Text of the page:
Gov. Cuomo Signs Intercity Bus Permit Bill Into Law

Posted on: August 20th, 2012 at 6:28 am by
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The proverbial wild west that was the intercity bus industry is now being reigned in. Particularly the thriving Chinatown bus scene in the shadows of the Manhattan Bridge. Yup, party’s ending.

Congestion, idling, and overall safety concerns led State Senator Daniel Squadron and Speaker Sheldon Silver to pitch the first ever permitting system to both designate bus stops and increase industry oversight on the whole. Their efforts were realized last week when Governor Cuomo signed the bill into state law.

Under the new law (Chapters 402 and 410), the city also has the power to require bus companies to provide information about the buses they are using, the number of passengers they expect to carry, and parking locations when not in use. Violators face fines of up to $2,500 and the loss of their permit.

Here are some of the other stipulations outlined in the legislation:

  • Require that bus permit applications include identification of the intercity bus company, identification of the specific buses to be used, identification of the bus stop location(s) being requested, the total number of buses and passengers expected to use each location, bus schedules, and identification of the places where buses would park when not in use;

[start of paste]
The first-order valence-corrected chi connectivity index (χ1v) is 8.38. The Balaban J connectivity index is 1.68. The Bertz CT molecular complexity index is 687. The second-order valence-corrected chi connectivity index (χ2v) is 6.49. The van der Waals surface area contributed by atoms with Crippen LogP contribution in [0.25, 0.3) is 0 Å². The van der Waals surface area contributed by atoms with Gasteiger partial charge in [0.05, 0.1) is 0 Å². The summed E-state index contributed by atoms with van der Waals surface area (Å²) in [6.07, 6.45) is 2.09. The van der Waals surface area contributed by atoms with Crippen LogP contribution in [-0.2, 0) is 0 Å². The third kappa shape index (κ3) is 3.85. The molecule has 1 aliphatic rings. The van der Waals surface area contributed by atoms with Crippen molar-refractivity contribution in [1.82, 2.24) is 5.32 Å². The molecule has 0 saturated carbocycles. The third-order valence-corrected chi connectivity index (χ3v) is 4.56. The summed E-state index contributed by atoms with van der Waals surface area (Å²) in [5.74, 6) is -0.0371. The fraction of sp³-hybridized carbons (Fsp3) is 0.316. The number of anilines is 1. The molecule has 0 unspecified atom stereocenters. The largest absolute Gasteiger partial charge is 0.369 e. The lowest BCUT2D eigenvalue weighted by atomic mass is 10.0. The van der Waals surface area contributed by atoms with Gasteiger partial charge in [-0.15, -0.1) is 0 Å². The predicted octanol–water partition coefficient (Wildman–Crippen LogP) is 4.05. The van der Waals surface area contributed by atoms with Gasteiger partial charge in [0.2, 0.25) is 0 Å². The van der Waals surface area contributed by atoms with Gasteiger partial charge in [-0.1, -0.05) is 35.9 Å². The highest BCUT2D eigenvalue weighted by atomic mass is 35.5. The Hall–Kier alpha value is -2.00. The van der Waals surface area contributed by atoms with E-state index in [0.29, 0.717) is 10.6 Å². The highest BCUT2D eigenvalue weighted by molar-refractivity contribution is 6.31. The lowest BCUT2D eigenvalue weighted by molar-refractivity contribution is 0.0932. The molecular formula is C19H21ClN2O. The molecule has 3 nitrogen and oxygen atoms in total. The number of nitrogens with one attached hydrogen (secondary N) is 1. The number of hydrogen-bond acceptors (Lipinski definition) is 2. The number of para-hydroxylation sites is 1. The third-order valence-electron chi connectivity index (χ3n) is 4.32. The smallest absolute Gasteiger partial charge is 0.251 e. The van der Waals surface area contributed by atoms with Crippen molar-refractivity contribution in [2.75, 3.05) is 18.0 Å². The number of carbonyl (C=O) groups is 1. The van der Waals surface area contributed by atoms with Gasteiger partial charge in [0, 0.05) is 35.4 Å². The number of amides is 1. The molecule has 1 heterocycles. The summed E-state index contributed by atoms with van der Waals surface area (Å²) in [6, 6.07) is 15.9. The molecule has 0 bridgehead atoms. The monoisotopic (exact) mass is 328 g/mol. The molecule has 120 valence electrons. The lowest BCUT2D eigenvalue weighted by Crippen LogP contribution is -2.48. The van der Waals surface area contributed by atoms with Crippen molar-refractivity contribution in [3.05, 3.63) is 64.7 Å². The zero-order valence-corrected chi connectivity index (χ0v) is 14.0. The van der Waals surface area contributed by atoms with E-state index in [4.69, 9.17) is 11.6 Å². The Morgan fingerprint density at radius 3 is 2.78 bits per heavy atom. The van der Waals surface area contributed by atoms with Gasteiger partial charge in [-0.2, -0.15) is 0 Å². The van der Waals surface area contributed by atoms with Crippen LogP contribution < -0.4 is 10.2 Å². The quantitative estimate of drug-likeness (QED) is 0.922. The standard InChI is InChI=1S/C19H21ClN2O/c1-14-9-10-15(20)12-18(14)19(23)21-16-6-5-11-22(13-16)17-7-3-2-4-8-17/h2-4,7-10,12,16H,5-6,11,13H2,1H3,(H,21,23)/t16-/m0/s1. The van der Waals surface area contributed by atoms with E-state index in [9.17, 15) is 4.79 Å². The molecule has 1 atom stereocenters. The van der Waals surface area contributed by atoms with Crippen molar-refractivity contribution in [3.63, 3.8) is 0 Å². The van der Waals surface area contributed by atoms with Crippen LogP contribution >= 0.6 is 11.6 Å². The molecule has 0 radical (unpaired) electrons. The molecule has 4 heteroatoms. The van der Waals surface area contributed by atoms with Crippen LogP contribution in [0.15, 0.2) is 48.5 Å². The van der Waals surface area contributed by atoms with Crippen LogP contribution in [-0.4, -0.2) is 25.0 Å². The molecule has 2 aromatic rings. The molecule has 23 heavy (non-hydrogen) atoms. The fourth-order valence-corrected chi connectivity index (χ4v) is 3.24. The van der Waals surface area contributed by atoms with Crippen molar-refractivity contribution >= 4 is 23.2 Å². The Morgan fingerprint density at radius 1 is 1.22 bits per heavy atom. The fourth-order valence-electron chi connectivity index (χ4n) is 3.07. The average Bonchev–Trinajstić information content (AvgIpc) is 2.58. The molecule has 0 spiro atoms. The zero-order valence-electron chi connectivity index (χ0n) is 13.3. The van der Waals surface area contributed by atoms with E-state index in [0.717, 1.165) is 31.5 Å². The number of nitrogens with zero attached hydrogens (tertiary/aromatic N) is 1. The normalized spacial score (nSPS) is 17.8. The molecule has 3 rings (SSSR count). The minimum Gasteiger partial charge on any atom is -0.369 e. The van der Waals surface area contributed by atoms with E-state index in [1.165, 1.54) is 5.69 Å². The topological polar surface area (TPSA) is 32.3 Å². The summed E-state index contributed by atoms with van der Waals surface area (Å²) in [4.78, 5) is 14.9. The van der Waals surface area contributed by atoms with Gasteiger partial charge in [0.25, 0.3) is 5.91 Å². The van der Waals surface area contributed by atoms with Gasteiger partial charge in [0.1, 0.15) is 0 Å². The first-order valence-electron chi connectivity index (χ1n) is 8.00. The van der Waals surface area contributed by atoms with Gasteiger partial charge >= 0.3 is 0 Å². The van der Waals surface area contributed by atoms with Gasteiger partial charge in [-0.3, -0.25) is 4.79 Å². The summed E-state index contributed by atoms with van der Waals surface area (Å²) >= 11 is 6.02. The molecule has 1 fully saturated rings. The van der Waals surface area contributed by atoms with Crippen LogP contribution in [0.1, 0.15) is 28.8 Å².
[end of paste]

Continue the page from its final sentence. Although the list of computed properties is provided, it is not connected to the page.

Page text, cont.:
• Require the city, prior to assigning an intercity bus stop, to consult with local community boards and the MTA (if an intercity bus stop would overlap with an MTA bus stop), and to consider traffic, safety, and applicant preferences;
  • Require that applicants, the local community board and the MTA (if applicable) receive notification prior to an intercity bus stop being relocated;
  • Require the city, prior to issuing a permit or permanently amending a permit, to consult with the local community board, including a 45 day notice and comment period;
  • Authorize intercity bus stops to be temporarily changed for up to 90 days, with written notice to the local community board no more than 30 days after such temporary amendment;
  • Establish that permits would be for terms of up to three years, authorize permit fees (up to $275 per vehicle annually), and require intercity buses to display permits;
  • Provide for public involvement through the city’s rulemaking process (including public hearings), and through on-line posting of approved applications and all intercity bus stops;
  • Provide for penalties for intercity buses that load or unload passengers on city streets either without a permit or in violation of permit requirements or restrictions (a fine of up to $1,000 for a first violation, up to $2,500 for repeat violations, and suspending or revoking a permit).

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